Sunday, August 17, 2008

Administration: U.S. Dependent on ‘OPEC’ Oil Cartel

WASHINGTON -- (TYDN) The Bush administration, after an exhaustive eight-year study, concluded late Sunday the United States is dependent on foreign oil that is monopolized by a cartel and to blame for $4-a-gallon gasoline, TheYellowDailyNews has learned.

It was the administration's first far-reaching analysis of world energy markets in almost eight years of power. Administration officials dubbed the secret cartel the "Organization of Petroleum Exporting Countries."

Administration sources said President Bush is expected to address the nation Monday and disclose this never-been-heard-of monopoly, which administration insiders have nicknamed OPEC.

The administration, according to sources briefed on the matter who spoke on condition of anonymity because they have not been authorized to publicly discuss the mater, will tell Americans that OPEC consists of 13 nations. Sources said they include Iran, Iraq, Kuwait, Saudi Arabia, Venezuela, Qatar, Indonesia, Socialist Peoples Libyan Arab Jamahiriya, United Arab Emirates, Nigeria, Ecuador, Angola and Gabon.

According to administration officials, Bush did not know that Iraq, when he invaded it five years ago, was an OPEC member. Had he known, he might have invaded sooner, sources said.

Insiders said Bush intends to begin its next war campaign against Iran and then go down the list of other cartel nations -- all in a bid to end the United States' addiction to a foreign oil cartel.

"We could have saved a lot of time and began invading more countries sooner to satisfy our thirst for cartel-free oil had we discovered OPEC's website sooner," Bush is expected to tell the nation in his first televised address to the nation since taking office in January, 2000. "We will no longer be dependent on a foreign cartel for energy again. That's un-American."

Analysts said the discovery of OPEC is certain to shock world oil markets. "The end of oil trading on the futures market is over as we know it," said Nathan Crude, a trader with Slick, Spill and Tar Co., a Texas energy consortium.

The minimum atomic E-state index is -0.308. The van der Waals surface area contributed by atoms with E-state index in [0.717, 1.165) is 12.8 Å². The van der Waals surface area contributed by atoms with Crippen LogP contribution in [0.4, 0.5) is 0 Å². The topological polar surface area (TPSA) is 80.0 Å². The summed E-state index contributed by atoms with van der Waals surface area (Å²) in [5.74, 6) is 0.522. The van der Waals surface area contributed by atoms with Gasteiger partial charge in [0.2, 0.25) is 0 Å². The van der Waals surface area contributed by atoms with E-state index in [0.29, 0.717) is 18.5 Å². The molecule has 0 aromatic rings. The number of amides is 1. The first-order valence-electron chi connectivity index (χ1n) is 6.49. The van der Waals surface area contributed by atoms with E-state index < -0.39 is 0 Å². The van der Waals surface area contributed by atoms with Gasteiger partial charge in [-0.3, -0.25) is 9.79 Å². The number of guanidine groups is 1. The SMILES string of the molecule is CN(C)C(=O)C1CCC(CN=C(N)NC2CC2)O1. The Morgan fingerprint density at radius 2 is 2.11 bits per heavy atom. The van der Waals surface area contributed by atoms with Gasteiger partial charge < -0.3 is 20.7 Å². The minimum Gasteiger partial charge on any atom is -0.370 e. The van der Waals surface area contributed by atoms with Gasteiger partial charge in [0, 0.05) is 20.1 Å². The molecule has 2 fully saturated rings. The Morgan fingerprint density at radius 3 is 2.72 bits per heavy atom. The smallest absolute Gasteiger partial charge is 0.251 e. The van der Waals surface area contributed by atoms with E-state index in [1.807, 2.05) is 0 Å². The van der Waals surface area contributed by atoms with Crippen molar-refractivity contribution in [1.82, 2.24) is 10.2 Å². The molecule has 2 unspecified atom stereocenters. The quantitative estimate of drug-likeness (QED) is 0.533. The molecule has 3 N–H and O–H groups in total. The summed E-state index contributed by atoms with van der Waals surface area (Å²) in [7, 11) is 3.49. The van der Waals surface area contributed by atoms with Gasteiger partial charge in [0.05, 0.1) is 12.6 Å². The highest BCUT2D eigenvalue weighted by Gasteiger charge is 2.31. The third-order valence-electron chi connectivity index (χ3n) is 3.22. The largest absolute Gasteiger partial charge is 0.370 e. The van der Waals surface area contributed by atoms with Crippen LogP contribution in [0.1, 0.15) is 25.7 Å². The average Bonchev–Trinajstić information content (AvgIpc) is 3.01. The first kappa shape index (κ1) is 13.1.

Trading on oil futures is expected to be halted at least through Tuesday, according to a source on the U.S. Mercantile Exchange.

Presidential scholars said it was the first time in U.S. history a president has offered a solution to ending the nation's thirst for oil produced by a cartel. "Bush's vision of war against these nations, instead of seeking oil alternatives, is brilliant and certain to bring peace and stability to the world," said Jonathan Slick, a Republican political strategist and Vice President Dick Cheney's un-indicted advisor.

Still, other analysts were unsure of the strategy. They suggested drilling for oil in the United States, instead of going to war, would wean the United States from an addiction to oil from an un-American cartel.

"That Bush would rather go to war than drill along the United States' coast is preposterous at best," said syndicated columnist Charles Krauthammer. "At least he's not pandering to the girly men who want green power."

Republican presidential candidate John McCain applauded Bush, but said the long-term answer to the nation's energy thirst was nuclear power. His Democratic opponent, Barack Obama, said he wanted a blending of war, nuclear power, drilling and green energy.

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